What is a Permanent Injunction?
A permanent injunction, also called a perpetual injunction, is a type of order issued by a court after a full trial on the merits of a case has been conducted. Alternatively, a permanent injunction may be handed down if a default judgment is entered in a case or if the opposing party agrees to the injunction. A permanent injunction order is typically issued for the purpose of requiring a person or entity to permanently stop acting in a certain manner. A court can also hand down a permanent injunction for the purpose of compelling a party to perform in a certain way.
Permanent injunctions usually occur in civil cases rather than criminal cases. They are considered a type of equitable remedy, and they provide relief in circumstances where money damages are insufficient. For instance, if a disgruntled employee threatens to disclose a company’s confidential information, the company may seek an injunction prohibiting the employee from disclosing the information. In that circumstance, awarding the company monetary damages would be insufficient, and a court order prohibiting disclosure is necessary to prevent the company from being harmed.
Permanent injunctions are different from temporary restraining orders and preliminary injunctions. Like a permanent injunction, a temporary restraining order compels a party to act in a certain manner or to refrain from acting in a certain manner. A temporary restraining order, however, can be issued without giving the other side an opportunity to be heard in a case. Courts typically issue temporary restraining orders when imminent action is required in order to prevent a party from experiencing immediate harm.
A preliminary or interlocutory injunction also requires a person or entity to perform – or stop performing – in a certain way. Essentially, a preliminary injunction serves as a stop gap, and it is typically valid only until a court issues a final opinion in a case. Unlike a temporary restraining order, the party against whom the order is being sought usually has an opportunity to be heard before a preliminary injunction is issued. Once a final ruling has been made in a case, a preliminary injunction may be replaced with a permanent injunction.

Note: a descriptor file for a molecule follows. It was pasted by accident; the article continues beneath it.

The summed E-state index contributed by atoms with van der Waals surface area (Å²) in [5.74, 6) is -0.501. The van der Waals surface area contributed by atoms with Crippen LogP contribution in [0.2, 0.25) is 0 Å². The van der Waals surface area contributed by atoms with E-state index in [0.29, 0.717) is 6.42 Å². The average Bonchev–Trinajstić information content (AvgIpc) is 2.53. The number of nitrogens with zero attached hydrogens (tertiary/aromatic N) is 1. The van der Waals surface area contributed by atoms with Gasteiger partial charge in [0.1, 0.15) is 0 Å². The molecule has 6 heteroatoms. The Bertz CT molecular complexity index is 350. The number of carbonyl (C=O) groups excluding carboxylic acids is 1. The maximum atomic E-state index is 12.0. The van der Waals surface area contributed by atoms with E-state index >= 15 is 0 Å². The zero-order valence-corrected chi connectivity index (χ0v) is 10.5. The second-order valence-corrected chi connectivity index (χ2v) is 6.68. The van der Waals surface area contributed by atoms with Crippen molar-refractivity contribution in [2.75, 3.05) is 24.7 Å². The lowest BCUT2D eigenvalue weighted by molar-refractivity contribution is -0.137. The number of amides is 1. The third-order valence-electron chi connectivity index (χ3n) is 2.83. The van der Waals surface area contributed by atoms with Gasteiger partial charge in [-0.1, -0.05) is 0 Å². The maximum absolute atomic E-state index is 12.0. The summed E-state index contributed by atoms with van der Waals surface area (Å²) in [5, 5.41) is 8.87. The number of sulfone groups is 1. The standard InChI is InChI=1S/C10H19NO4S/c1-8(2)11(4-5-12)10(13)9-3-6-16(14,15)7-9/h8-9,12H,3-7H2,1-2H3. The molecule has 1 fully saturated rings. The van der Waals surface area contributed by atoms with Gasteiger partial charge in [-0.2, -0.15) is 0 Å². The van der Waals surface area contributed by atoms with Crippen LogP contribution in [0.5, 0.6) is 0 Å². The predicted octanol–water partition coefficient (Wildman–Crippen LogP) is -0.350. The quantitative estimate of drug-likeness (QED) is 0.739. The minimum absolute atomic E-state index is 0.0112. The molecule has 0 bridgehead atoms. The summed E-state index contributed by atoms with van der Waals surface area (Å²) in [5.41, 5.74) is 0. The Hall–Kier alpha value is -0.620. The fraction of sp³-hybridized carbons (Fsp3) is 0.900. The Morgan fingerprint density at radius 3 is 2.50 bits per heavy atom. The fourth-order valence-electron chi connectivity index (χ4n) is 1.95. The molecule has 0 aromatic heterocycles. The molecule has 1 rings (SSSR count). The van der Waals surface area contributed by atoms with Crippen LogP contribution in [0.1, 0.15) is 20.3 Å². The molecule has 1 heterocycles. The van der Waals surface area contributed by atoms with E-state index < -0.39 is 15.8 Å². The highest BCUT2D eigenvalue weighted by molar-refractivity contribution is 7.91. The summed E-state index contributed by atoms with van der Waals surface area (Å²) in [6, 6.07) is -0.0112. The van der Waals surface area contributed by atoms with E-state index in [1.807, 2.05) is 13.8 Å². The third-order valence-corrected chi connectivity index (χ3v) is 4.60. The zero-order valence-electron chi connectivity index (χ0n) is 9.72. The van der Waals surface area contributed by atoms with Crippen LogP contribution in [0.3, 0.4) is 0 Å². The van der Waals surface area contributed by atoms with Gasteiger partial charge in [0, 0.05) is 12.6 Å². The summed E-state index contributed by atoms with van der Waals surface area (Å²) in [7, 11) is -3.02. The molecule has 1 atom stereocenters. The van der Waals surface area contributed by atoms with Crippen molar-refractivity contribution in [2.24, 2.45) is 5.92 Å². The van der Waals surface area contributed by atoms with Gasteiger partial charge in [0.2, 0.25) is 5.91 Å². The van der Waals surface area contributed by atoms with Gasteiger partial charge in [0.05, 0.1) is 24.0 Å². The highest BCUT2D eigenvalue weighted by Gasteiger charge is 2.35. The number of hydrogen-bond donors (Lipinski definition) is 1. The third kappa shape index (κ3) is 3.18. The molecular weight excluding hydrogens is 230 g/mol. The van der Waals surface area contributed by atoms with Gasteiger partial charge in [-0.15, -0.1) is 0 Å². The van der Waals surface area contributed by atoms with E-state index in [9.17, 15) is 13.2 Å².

By and large, a permanent injunction remains in effect as long as the conditions that compelled the injunction exist. If a person violates the terms of any type of injunction, he or she may be held in contempt of court. This could mean paying a fine or even spending time in jail.
I've been involved in a real estate matter for nearly three years. we asked for and were granted a permanent injunction. the defendant, now the appellant in her appeal, has not yet posted bond for the requested stay, after requesting that stay over six months ago. My attorney says that she can be held in contempt of court. Her attorney will be advised soon of this condition, if he has not already been made aware by his client. Hopefully, we now have leverage to have conditions placed with her stay when/if she posts bond.
So if there is a permanent injunction in a slander lawsuit and the person who won died later, would the loser be allowed to talk about them?
So do people always have to file a separate case for a permanent injunction?
I mean if a case is filed and the judge decides that one of the parties should be or should not be doing something, doesn't it automatically become permanent?
Why do we have to specifically pass a separate decision for that? It sounds like a cumbersome process to me.
We learned about this last week in my law and politics class. Aside from the awarding of monetary damages not being enough, we talked about how the permanent injunction should not disserve the public.
I guess since this usually happens in civil cases, the public and how it will be affected by the injunction is just as important as the party that was harmed.
So for example, if a company sued another company for infringement of copyright, and the court passes a permanent injunction to prevent the company from continuing the infringement, it is not damaging public interest. Actually, this would serve public interest because the company that rightfully owns the product can continue to market it and the public can continue to buy that product.
I work for the Federal Trade Commission. The FTC often files cases against companies that basically cheat consumers into buying their products. They might use false claims while doing so and end up charging consumers more than they said they would.
In these cases, we usually request a permanent court injunction. The goal is to end the activities of such companies as soon as possible and to make it permanent. Of course the injunction usually includes refunds to consumers as well.
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